Medical Watch: The Bruins seemed to get through this game relatively unscathed, and may get Chuck Kobasew (lower body injury) back in time for Saturday night’s game against the Nashville Predators. Petteri Nokelainen is likely to stay in Boston while still recovering from the nasty eye injury he suffered from a high-stick Tuesday night.
Player of the Night: Got to give it to the former Boston College netminder Scott Clemmensen, who made 31 saves on the night and stood tall during a couple of good flurries by the Bruins in the second and third period. His save on a puck that skidded off Vladimir Sobotka’s skate secured the win for the Devils and handed him his second straight shutout aided by a gritty Jersey defense.
Goat Horns: Tim Thomas would be the first to admit he should have stopped the one and only goal of the night. It was a soft low liner of a wrist shot from the point by stay-at-home Jersey defenseman Bryce Salvador from the high point. The shot didn’t have a lot of body traffic in front of it, and the change up of a shot slipped right through the five hole between Thomas’s pads. You can count the number of goals like that on one hand that Thomas will surrender in any given season.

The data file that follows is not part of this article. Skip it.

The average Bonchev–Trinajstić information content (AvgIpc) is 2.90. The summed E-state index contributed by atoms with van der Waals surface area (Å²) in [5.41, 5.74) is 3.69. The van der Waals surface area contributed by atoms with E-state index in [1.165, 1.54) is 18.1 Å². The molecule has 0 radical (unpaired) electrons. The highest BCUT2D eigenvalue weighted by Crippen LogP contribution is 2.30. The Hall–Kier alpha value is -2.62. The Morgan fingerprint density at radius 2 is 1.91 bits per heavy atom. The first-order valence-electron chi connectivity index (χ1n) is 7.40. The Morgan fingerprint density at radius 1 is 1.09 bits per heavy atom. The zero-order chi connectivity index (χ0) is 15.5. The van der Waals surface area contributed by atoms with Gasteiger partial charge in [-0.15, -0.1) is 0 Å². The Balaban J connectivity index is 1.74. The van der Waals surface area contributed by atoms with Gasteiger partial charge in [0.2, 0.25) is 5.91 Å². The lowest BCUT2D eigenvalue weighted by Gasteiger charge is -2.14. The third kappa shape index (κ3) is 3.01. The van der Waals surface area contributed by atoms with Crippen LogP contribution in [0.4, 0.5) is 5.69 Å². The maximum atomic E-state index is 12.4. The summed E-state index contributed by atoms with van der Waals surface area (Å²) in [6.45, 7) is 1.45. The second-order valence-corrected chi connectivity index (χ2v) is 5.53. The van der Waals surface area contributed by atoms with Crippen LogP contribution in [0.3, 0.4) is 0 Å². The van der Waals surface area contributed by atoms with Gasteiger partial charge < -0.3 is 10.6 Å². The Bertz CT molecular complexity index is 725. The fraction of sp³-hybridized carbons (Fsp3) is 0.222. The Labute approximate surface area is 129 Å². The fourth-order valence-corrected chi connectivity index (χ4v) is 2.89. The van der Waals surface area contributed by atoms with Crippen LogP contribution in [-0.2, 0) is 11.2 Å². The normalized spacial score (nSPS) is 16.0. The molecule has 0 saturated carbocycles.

Turning Point in the Game: The Salvador goal was obviously the biggest turning point, but the play started with Boston’s best faceoff man, Patrice Bergeron, losing a draw to the grizzled, gritty John Madden in the defensive zone. Two quick mistakes for a team in their own zone are all it takes in a tight, playoff-style one goal game against an opponent like the Devils.
|02.13.09 at 4:23 pm ET|
WIth another playoff-style test against the big, punishing and physical New Jersey Devils tonight, here’s a bit of a scouting report from veteran defenseman Aaron Ward headed into the tilt amidst the scenic marshlands of Jersey. The red-hot Devils have won eight of their last 10 games and will be looking to hop over the Washington Capitals into second place in the Eastern Conference.